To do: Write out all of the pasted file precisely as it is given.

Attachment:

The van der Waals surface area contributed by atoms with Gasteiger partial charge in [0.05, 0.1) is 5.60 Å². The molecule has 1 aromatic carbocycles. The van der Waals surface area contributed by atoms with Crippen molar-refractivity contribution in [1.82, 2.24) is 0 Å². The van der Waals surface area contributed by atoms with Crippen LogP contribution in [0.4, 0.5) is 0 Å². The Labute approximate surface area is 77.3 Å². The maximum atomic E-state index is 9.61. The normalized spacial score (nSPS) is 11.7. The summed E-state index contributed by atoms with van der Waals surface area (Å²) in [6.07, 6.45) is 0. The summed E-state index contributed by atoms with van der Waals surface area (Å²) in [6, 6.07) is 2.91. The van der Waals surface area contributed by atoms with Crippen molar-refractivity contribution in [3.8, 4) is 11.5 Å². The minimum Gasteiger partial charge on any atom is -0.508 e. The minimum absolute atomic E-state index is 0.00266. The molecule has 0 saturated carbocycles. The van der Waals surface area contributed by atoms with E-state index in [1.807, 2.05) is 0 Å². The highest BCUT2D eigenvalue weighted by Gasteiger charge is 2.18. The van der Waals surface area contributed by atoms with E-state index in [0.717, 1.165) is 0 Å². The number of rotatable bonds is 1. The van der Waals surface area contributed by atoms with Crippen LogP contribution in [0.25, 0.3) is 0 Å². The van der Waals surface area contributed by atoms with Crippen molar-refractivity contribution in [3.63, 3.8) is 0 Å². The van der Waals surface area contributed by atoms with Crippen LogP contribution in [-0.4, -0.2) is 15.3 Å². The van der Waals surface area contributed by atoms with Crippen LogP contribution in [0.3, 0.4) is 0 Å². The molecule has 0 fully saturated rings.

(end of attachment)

The van der Waals surface area contributed by atoms with Gasteiger partial charge in [0.05, 0.1) is 5.60 Å². The molecule has 1 aromatic carbocycles. The van der Waals surface area contributed by atoms with Crippen molar-refractivity contribution in [1.82, 2.24) is 0 Å². The van der Waals surface area contributed by atoms with Crippen LogP contribution in [0.4, 0.5) is 0 Å². The Labute approximate surface area is 77.3 Å². The maximum atomic E-state index is 9.61. The normalized spacial score (nSPS) is 11.7. The summed E-state index contributed by atoms with van der Waals surface area (Å²) in [6.07, 6.45) is 0. The summed E-state index contributed by atoms with van der Waals surface area (Å²) in [6, 6.07) is 2.91. The van der Waals surface area contributed by atoms with Crippen molar-refractivity contribution in [3.8, 4) is 11.5 Å². The minimum Gasteiger partial charge on any atom is -0.508 e. The minimum absolute atomic E-state index is 0.00266. The molecule has 0 saturated carbocycles. The van der Waals surface area contributed by atoms with E-state index in [1.807, 2.05) is 0 Å². The highest BCUT2D eigenvalue weighted by Gasteiger charge is 2.18. The van der Waals surface area contributed by atoms with E-state index in [0.717, 1.165) is 0 Å². The number of rotatable bonds is 1. The van der Waals surface area contributed by atoms with Crippen LogP contribution in [0.25, 0.3) is 0 Å². The van der Waals surface area contributed by atoms with Crippen molar-refractivity contribution in [3.63, 3.8) is 0 Å². The van der Waals surface area contributed by atoms with Crippen LogP contribution in [-0.4, -0.2) is 15.3 Å². The van der Waals surface area contributed by atoms with Crippen LogP contribution in [0.3, 0.4) is 0 Å². The molecule has 0 fully saturated rings.